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Energy Tax Extenders Passed in Washington

On December 17, 2019, the United States House of Representatives voted to pass a $1.4 trillion spending package as an amendment to the Further Consolidated Appropriations Act, 2020 (H.R. 1865). The Taxpayer Certainty and Disaster Relief Act of 2019 amendment, which included several energy-related tax provisions and extensions, was added to the end of the bill and unveiled just days before Congress was set to adjourn for the year. The Senate approved the Act two days later by a vote of 71-21, following months of debate on key spending issues. President Donald Trump ultimately signed the bill into law on December 20, narrowly avoiding another year-end government shutdown.

Each year, Congress must reconsider and clear a series of temporary tax code provisions, or “tax extenders,” before individuals may file for such claims. The addition of the Taxpayer Certainty and Disaster Relief Act of 2019 intends to amend the tax provisions listed in the Internal Revenue Code of 1986 (IRC), providing extensions and incentives for various tax provisions that either recently expired or are expected to phase out at the end of 2019. The majority of tax provisions addressed in the amendment were extended for another year, with the exception of biodiesel and railroad maintenance credits, which were extended through the end of 2022.

Subtitle C of the amendment, titled “Incentives for Energy Production, Efficiency, and Green Economy Jobs,” outlines a series of energy-related tax provisions focusing primarily on renewable diesel, energy efficient properties, and alternative energy resources. Congress retroactively reinstated most of the provisions in this section, extending many credits that expired in December of 2018 until December 31, 2020:

Subtitle C—Incentives for Energy Production, Efficiency, and Green Economy Jobs

(Extended through December 31, 2020 unless otherwise noted)

Sec. 121. Biodiesel and renewable diesel (extended through December 31, 2022)

Sec. 122. Second-generation biofuel producer credit.

Sec. 123. Nonbusiness energy property.

Sec. 124. Qualified fuel cell motor vehicles.

Sec. 125. Alternative fuel refueling property credit.

Sec. 126. 2-wheeled plug-in electric vehicle credit.

Sec. 127. Credit for electricity produced from certain renewable resources.

Sec. 128. Production credit for Indian coal facilities.

Sec. 129. Energy efficient homes credit.

Sec. 130. Special allowance for second-generation biofuel plant property.

Sec. 131. Energy efficient commercial buildings deduction.

Sec. 132. Special rule for sales or dispositions to implement FERC or State electric restructuring policy for qualified electric utilities.

Sec. 133. Extension and clarification of excise tax credits relating to alternative fuels.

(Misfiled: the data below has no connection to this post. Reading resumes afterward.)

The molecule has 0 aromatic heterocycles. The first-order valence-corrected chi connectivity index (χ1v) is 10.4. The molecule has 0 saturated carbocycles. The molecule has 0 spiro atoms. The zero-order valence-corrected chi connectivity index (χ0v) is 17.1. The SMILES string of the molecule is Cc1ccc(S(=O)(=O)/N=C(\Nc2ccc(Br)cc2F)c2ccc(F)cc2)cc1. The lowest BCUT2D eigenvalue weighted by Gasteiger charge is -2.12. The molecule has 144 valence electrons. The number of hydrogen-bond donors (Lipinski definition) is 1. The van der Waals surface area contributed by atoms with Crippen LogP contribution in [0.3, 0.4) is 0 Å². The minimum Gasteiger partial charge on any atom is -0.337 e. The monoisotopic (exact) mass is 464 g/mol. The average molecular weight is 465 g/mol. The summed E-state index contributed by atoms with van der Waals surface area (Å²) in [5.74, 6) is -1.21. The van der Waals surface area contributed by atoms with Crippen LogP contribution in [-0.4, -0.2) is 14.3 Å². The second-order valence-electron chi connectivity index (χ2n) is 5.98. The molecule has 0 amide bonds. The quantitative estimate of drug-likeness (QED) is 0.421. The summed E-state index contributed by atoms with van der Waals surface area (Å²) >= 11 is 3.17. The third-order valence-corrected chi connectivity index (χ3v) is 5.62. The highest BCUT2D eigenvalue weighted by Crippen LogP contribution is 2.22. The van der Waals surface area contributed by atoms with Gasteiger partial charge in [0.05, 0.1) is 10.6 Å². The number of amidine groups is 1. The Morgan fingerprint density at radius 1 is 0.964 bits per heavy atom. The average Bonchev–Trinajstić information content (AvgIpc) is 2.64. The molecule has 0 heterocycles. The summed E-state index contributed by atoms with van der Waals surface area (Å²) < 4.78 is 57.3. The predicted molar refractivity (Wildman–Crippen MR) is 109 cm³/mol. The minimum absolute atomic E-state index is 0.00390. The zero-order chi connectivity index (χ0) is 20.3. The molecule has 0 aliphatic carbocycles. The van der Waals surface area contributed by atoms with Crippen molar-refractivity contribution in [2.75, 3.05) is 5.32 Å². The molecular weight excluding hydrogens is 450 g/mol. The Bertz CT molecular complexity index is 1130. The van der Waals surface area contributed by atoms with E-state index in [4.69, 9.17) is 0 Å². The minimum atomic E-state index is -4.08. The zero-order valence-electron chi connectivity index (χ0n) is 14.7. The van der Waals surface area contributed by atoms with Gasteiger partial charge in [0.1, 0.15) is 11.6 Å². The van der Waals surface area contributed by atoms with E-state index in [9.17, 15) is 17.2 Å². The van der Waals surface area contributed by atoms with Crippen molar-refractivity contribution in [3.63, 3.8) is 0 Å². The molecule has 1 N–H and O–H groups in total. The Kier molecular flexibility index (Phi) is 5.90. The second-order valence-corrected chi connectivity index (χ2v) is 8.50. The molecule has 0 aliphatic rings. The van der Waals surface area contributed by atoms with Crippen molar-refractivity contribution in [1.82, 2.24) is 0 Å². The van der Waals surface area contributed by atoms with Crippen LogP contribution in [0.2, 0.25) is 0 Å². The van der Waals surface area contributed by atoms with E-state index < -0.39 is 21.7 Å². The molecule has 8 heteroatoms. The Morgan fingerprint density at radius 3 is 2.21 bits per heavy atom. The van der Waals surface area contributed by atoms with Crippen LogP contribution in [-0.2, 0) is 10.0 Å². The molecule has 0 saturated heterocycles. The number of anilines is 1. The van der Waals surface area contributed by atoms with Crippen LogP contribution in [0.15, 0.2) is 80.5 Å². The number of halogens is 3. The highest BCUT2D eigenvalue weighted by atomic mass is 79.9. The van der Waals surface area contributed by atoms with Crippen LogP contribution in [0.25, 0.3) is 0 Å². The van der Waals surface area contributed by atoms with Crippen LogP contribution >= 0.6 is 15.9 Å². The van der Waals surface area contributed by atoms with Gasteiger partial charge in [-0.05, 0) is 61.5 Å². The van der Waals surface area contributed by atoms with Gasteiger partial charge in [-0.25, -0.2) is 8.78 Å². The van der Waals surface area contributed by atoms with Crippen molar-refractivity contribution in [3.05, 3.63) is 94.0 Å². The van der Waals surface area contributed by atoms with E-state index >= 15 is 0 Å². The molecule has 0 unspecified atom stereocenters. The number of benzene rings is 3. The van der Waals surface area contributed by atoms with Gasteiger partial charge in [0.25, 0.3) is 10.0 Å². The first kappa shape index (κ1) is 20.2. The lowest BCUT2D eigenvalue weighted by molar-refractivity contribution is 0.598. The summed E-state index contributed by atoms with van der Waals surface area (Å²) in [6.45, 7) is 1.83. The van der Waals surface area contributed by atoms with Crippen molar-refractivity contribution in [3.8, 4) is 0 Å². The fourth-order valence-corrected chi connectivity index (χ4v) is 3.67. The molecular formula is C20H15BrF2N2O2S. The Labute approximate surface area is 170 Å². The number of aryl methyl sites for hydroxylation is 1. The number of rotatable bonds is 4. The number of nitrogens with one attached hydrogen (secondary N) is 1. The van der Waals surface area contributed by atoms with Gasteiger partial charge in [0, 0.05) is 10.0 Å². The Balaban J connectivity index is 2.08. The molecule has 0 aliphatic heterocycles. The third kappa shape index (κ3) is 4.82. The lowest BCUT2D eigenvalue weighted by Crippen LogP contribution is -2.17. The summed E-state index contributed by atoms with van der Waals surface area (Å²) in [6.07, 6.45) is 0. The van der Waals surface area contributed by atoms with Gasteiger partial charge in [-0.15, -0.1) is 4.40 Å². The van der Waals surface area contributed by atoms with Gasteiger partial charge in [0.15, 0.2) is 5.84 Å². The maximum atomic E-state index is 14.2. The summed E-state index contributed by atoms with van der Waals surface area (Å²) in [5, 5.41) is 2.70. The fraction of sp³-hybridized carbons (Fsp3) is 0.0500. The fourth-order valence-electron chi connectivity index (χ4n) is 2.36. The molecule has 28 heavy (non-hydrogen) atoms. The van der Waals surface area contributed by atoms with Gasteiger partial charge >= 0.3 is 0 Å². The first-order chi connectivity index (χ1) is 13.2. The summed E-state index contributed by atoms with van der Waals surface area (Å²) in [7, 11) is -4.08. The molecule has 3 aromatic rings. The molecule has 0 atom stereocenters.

Sec. 134. Oil spill liability trust fund rate.

The passage of the Act and amendment will extend the $1.00 per gallon Biodiesel Mixture Credit noted in IRC Section 6426(c) to December 31, 2020, as well as grant one-year extensions on many energy efficient tax incentives involving home and commercial buildings and alternative fuel sources.

The Act also contains a one-year extension on Production Tax Credit (PTC) for wind and other energy technologies. According to the established PTC, industries can receive credit for each kilowatt-hour of energy generated in qualified renewable energy facilities. While the PTC expired for all non-wind operations at the end of 2017, current provisions provide wind facilities with a reduced credit of 40% through the end of 2019. Under the extension, Congress will continue to provide a 40% credit for all wind projects begun in 2019, and increase credit rates to 60% for all projects undertaken in 2020 and brought online by 2024.

The tax extenders cover a wide array of energy-related fields, but notably do not include extensions for battery storage operations. The residential solar Investment Tax Credit (ITC), a popular provision that has supported homeowners and businesses with the transition to solar energy in recent years, was not considered for an extension in the spending package. In 2020, the solar ITC federal tax subsidy will begin phasing out, with residential solar subsidies dropping to 22% in 2021 and zero in the years after.

Although the last-minute deal fell short of some solar and wind energy industries’ hopes, the extenders will offer others the chance to earn credit on a variety of energy operations in 2020. The largescale spending bill will benefit many energy-related companies as they head into the New Year, and allow some taxpayers to retroactively claim breaks on certain projects in past years. 

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Thomas R. Burton, III

Member / Chair, Energy & Sustainability Practice

Tom Burton has helped to shape the clean energy industry by drawing on his passion for innovation. As a Mintz attorney, Tom counsels investors, entrepreneurs, and Fortune 100 companies. He also guides start-up organizations and accelerators to foster the next generation of energy leaders.